Seizures are not as scary with information A pet owner asked about a story she heard that a puppy suffered a seizure at the groomer and died. While cats don't ordinarily go to the groomer, they can have seizures, so read on if you have a canine or feline.  ?We looked into this serious and scary scenario and found that although uncommon, the stress of a long grooming visit is one of many causes for seizures. But you can take precautions. Generalized and Focal seizures First let's consider what a seizure is. Seizures happen when the brain is overstimulated  and brain activity is interrupted. A focal seizure was referred to in the past as a petit mal seizure and affects only one part of the body. The episode can manifest in unconsciousness with the pet unmoving, as teeth chattering or other focused reactions. A generalized seizure affects the full body and was called a grand mal seizure in the past. A focal seizure can move into a generalized seizure, according to PetMD.com. Below is a list of typical behaviors during a generalized seizure. Uncontrollable movements, twitching, jerking Salivating Paddling of the feet Chomping Collapsing Urinating and Defecating Uncommon occurrence Second, you can take comfort in knowing that seizures are relatively uncommon. And a pet that has a seizure will not necessarily have another, ever. Preparation Knowing what to look for and how to react can minimize the effects on you and your dog or cat. Before the onset of a seizure you might notice indicators, such as appearing restless, staring into space, seeking affection more than normal, salivating, whining, hiding, or appearing scared, worried or stressed. Seizures can last from a few seconds to several minutes. To keep yourself and your pet safe, leave it alone if it is in a safe place where it can't hurt itself. Remove anything the pet might hit and harm itself. DO NOT try to restrain the pet, but confine it to a smaller, flat space if possible, such as a bathroom. Stay calm so that your pet doesn't perceive your stress. Speak calmly to your pet and attempt to comfort it. You can stoke the head or back, but KEEP YOUR HANDS free of the pet's mouth. The pet can bite you or itself. We know now that swallowing the tongue is not a concern. Time the seizure. Length of the episode is important to your vet, whom you should call as soon as possible. After the first seizure you should immediately call your vet and take the pet in for assessment. Then call the doctor if the pet has another seizure for additional instruction. Keep a log of seizures if the pet has more than one. Record time, date, and length of seizure, as well as symptoms. Try to list any changes to the pet's schedule, environment, or foods that preceded the seizure. After the seizure has ended, you can expect any of these symptoms to last up to a day. Be available to comfort your pet, because they have no recollection of what happened. Seeming disoriented Appearing uncoordinated, wobbly Wandering Suffering partial blindness Drooling Bumping into walls Sleeping longer than usual Hiding Bleeding if it bit it's tongue or mouth Causes Some pets have epileptic seizures. Other stimulants for seizures can be allergies, stress, overheating, and changes to routine. The seizure can happen as soon as the pet is exposed to the stimuli or be delayed minutes to hours. The story of the seizure at the groomer is true. The link below to Grooming Smarter shows a video of a dog having a seizure at the groomer. The writer has done a great deal of research and has determined, anecdotally, that the air directed at the head and ears can overstimulate a dog.  She recommends towel drying the dog and avoiding the head and ears with a nozzle dryer. Sometimes the seizures happen at the groomer and sometimes they occur later. Preparation Know your pets. Know the signs of a seizure and what to do to protect your pets. Recognize  your pet behaving strangely. Speak with your groomer and any potential groomers to see if they have experienced a dog or cat having seizures, even if the groomer is in a veterinarian's office. Explain that you don't expect it to happen and that your dog has (or has not) had seizures before. Let them know that you want to be prepared so you can ensure the best care for  your dog. Then ask how they handle seizures or other health concerns. The more knowledgeable the groomer appears to be with animal health and care, teh better. Ask the groomer (and any care giver) to contact you immediately and not wait until you pick up the pet. If the pup seems to be uncomfortable waiting, reschedule. Delays at the groomer don't upset every dog. But if yours is sensitive to crowds, noises or crates, then put your pet's well-being first. Reschedule. While the thought of a normal activity causing a seizure in your four-legged family member is scary, remember that something as simple as a food allergy can bring on a seizure. So be prepared to take care of your pet if it has a seizure and ask questions of pet professionals to be sure they are capable of helping your pet through the disorienting experience. Resources:?Dogster.com/dog-health-facts-seizures?GroomingSmarter.com/blog/dryer-seizures?DrsFosterSmith.com/pic/article.cfm?aid=1429 By Beth Crosby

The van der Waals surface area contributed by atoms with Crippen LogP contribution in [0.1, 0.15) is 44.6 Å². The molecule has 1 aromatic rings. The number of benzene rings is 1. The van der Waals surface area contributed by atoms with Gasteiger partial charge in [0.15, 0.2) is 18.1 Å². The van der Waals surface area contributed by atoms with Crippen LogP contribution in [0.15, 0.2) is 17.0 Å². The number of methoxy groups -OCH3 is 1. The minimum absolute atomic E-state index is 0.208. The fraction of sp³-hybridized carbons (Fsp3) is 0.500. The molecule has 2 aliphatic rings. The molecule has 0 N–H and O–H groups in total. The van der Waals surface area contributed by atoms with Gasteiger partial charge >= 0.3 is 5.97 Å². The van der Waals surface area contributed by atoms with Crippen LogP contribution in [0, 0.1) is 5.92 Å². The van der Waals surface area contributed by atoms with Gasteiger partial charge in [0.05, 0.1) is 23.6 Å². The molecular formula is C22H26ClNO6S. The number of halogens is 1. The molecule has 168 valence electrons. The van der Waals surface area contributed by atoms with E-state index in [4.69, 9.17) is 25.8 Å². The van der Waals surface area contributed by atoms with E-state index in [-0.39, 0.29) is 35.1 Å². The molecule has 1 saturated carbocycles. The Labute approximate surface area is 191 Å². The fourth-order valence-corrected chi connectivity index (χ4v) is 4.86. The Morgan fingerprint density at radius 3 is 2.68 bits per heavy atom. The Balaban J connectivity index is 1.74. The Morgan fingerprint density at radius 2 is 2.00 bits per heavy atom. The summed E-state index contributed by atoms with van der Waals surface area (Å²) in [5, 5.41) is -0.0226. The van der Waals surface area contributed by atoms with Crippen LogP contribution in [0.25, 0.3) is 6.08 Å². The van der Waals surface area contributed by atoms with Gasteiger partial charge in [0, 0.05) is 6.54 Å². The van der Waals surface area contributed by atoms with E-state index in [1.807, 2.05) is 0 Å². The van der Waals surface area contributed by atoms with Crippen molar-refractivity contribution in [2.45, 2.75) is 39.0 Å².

Dog walks require attention Anybody can walk a well-behaved dog without worry, right? If we had to watch only the dog, that would be true. But as with driving, you have to look out for more than yourself. When you take your dog for a walk or let someone else walk your dog, be attentive to the possible dangers below. * Chards of glass or plastic. Metal, such as flattened cans or pop-top tabs from cans * Other animals. Even a well-behaved dog can be distracted - or worse - surprised by another animal such as a dog roaming off-leash or a cat. One memorable time, I was walking a dog on Christmas night, and he came upon a possum. That threw us all for a loop! Possums are unpredictable and look scary! Other dogs wants to chase squirrels, rabbits or birds. Keep your dog on a canvas or leather leash and be sure to loop the handle around your wrist for double safety. * Insects. When walking a dog of any age, glance frequently at the ground. You will see dogs plod right through ant beds or over yellow jackets' nests. Ants quickly climb into fur and disburse over the body, and yellow jackets live in the ground and swarm viciously when disturbed. The flying insects will victimize dogs and people, which could lead to allergic reactions in both. *Of course fleas, ticks and mosquitoes are dangerous to you and your canine. In the south, any of these can be out any time of the year, as with snakes. So be sure to treat your pet for fleas, ticks and mosquitoes year round. Mosquitoes are the source of heart worms, and heartworm larvae take six to seven months to develop into a dangerous worm in not only the heart, but other organs, as well. * Some dogs like to catch bees in their mouths, so be aware! A bee sting is painful, especially in a tender mouth. * Dangerous treats. Dogs love to sniff, and sometimes they sniff and consume vomit, feces, gum, cigarette butts, and other "goodies" found along the way. Watch what your pet is sniffing. * Snakes. Serpents seem an obvious  danger, but snakes camouflage well in leaves, pine straw and on trees. Be attentive to anything that looks out of the ordinary or feels unsafe. * Grass. Even grass can be dangerous if it was treated with insecticides or fertilizer. Often, you don't know what is in anyone else's yard, so try to keep dogs from eating grass you don't know is chemical free. * Holes. Soft spots or holes can be dangerous for you and the pup, so be alert. * Standing water. Just as dogs snack along the way, they will drink from puddles or other pools of water. This can be dangerous because of mosquito bites and diseases like leptospirosis and giardia borne in stagnant water. * Other people. We all know that kids and adults don't always pay attention. Some drivers, runners and walkers weave in the road, so be aware of your surroundings. * Cars. One last thing to beware is the cars going fast or swerving and the sound of a car backfiring. That noise is scary for animals and their walking partners! When you walk your dog or trust someone else to care for your furry loved one, keep these dangers in mind so you can both be safe! By Beth Crosby